Shale gas in Europe: revolution or evolution?
The energy spotlight is on Europe as it begins shale exploration. Will Europe find the same success story as the US?
European shale gas potential
Shale resources are believed to be present in at least 14 countries across Europe, though no shale gas play has yet been brought into production. Three-quarters of estimated European shale gas reserves are concentrated in just four countries: Russia, Poland, Ukraine and France.
In a report published by the US Energy Information Administration (EIA) in April 2011, World Shale Gas Resources: an Initial Assessment of 14 Regions outside the United States, technically recoverable shale gas resources in Europe were estimated at 605 Tcf. This represented a little over 9% of the global shale gas resource potential.
Changes to estimates of technically recoverable shale gas resources in Europe
Source: US Energy Information Administration
Evolution rather than revolution
While there has undoubtedly been a shale gas revolution in the US, we believe shale gas development in Europe will follow a more evolutionary path.
There are a number of factors that will influence the pace and feasibility of shale gas development in Europe; these factors are summarized in the chart below.
Shale gas in Europe — revolution or evolution
Source: EY analysis
European energy markets: The impact of shale gas is unlikely to be transformational for the European energy market as a whole, but it could prove to be significant for individual countries by helping reduce their dependence on imports.
Government and public attitudes: There is no consensus across Europe on shale gas development. Government attitudes vary, in some cases markedly, as exemplified by the positions of France and the UK. Public opinion on the issue is similarly divided, adding to pressure on governments to take action to either support or restrict shale gas development.
Factor’s influencing country benefits: The impact that shale gas will have on energy markets will differ from one country to the next, depending on the country’s national energy strategy, degree of import dependence, projected growth in gas demand, and the cost and social acceptance of alternative and competing supply sources.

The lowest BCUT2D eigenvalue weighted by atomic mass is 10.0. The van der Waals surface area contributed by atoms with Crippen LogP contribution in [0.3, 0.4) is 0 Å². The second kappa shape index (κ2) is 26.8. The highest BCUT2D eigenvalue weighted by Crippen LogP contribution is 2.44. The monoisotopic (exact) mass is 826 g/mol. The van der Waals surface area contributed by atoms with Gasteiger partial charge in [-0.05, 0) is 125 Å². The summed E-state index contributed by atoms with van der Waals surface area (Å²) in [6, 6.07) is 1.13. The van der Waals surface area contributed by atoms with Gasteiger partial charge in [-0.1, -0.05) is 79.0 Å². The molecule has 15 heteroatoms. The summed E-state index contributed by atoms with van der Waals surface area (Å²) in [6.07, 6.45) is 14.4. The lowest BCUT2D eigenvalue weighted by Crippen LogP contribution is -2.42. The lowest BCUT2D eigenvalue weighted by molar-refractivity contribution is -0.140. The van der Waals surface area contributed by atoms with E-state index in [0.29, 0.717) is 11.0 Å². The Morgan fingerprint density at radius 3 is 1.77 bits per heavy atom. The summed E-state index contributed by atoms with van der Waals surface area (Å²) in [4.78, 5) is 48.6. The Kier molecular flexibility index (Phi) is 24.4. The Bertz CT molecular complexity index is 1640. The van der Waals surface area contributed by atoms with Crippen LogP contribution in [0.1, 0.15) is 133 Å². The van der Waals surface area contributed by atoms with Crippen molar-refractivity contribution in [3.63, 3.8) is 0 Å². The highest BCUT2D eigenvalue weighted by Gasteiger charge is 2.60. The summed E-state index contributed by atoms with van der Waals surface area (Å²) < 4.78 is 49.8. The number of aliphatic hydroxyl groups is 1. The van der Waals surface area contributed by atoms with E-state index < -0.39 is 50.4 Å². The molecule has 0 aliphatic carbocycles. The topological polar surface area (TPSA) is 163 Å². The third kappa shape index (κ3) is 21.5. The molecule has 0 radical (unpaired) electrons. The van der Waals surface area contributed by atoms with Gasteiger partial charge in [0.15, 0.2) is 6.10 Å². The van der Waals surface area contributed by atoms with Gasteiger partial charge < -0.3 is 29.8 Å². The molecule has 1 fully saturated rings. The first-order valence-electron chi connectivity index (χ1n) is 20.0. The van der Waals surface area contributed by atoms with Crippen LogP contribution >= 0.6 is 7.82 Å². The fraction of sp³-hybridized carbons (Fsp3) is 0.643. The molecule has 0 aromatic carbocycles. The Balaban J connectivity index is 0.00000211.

The shale gas debate has become increasingly contentious, but there is no denying the economic benefit that the evolution of a shale gas industry could bring to individual countries in Europe.
The increase in government revenues from taxes on shale activity, and private sector job creation, would be especially welcome in these times of fiscal austerity.
Most of the issues used by opponents to call for restrictions on shale gas development are not exclusive to shale gas activity. But environmental concerns are likely to bolster public support for a strengthening of the regulatory regime governing shale gas development.
Any risks that are shown to be linked to shale gas development need to be balanced with its potential contribution to energy security and economic development. Many hope that the experience in the US can be replicated in other countries. This experience also needs to include learning the lessons from studies under way on the environmental and public health impacts of shale gas development in the US and using them to shape appropriate regulation where necessary in Europe.